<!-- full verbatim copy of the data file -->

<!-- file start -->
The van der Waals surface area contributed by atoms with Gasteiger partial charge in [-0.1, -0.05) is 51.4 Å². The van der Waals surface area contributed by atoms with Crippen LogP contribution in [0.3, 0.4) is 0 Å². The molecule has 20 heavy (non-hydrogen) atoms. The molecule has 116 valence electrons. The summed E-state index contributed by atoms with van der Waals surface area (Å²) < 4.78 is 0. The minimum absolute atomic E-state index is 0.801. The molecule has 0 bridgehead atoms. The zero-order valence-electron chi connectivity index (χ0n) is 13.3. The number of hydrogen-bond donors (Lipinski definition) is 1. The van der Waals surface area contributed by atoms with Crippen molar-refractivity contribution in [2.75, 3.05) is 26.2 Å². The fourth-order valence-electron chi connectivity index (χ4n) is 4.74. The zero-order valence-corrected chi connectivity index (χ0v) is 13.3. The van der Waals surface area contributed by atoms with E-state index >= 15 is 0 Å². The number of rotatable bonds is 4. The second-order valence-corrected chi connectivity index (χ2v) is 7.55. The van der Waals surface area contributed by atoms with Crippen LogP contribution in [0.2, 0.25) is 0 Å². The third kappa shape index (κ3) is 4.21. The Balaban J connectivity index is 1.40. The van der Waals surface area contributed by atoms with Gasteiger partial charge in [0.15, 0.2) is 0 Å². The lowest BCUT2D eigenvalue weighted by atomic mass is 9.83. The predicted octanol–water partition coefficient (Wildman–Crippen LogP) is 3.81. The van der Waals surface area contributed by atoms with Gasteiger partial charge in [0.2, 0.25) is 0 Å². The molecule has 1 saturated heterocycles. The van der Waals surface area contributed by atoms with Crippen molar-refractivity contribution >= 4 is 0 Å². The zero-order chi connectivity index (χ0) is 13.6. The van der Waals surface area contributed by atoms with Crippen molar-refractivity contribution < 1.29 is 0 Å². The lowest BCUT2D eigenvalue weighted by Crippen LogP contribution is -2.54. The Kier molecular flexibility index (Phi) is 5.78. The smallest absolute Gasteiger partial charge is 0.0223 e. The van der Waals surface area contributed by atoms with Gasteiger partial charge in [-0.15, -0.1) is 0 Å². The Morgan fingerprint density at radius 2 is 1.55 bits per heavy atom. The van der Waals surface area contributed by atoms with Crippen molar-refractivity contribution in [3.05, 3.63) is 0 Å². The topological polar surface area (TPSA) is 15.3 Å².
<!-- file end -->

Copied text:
The van der Waals surface area contributed by atoms with Gasteiger partial charge in [-0.1, -0.05) is 51.4 Å². The van der Waals surface area contributed by atoms with Crippen LogP contribution in [0.3, 0.4) is 0 Å². The molecule has 20 heavy (non-hydrogen) atoms. The molecule has 116 valence electrons. The summed E-state index contributed by atoms with van der Waals surface area (Å²) < 4.78 is 0. The minimum absolute atomic E-state index is 0.801. The molecule has 0 bridgehead atoms. The zero-order valence-electron chi connectivity index (χ0n) is 13.3. The number of hydrogen-bond donors (Lipinski definition) is 1. The van der Waals surface area contributed by atoms with Crippen molar-refractivity contribution in [2.75, 3.05) is 26.2 Å². The fourth-order valence-electron chi connectivity index (χ4n) is 4.74. The zero-order valence-corrected chi connectivity index (χ0v) is 13.3. The van der Waals surface area contributed by atoms with E-state index >= 15 is 0 Å². The number of rotatable bonds is 4. The second-order valence-corrected chi connectivity index (χ2v) is 7.55. The van der Waals surface area contributed by atoms with Crippen LogP contribution in [0.2, 0.25) is 0 Å². The third kappa shape index (κ3) is 4.21. The Balaban J connectivity index is 1.40. The van der Waals surface area contributed by atoms with Gasteiger partial charge in [0.15, 0.2) is 0 Å². The lowest BCUT2D eigenvalue weighted by atomic mass is 9.83. The predicted octanol–water partition coefficient (Wildman–Crippen LogP) is 3.81. The van der Waals surface area contributed by atoms with Gasteiger partial charge in [0.2, 0.25) is 0 Å². The molecule has 1 saturated heterocycles. The van der Waals surface area contributed by atoms with Crippen molar-refractivity contribution >= 4 is 0 Å². The zero-order chi connectivity index (χ0) is 13.6. The van der Waals surface area contributed by atoms with Crippen molar-refractivity contribution < 1.29 is 0 Å². The lowest BCUT2D eigenvalue weighted by Crippen LogP contribution is -2.54. The Kier molecular flexibility index (Phi) is 5.78. The smallest absolute Gasteiger partial charge is 0.0223 e. The van der Waals surface area contributed by atoms with Gasteiger partial charge in [-0.15, -0.1) is 0 Å². The Morgan fingerprint density at radius 2 is 1.55 bits per heavy atom. The van der Waals surface area contributed by atoms with Crippen molar-refractivity contribution in [3.05, 3.63) is 0 Å². The topological polar surface area (TPSA) is 15.3 Å².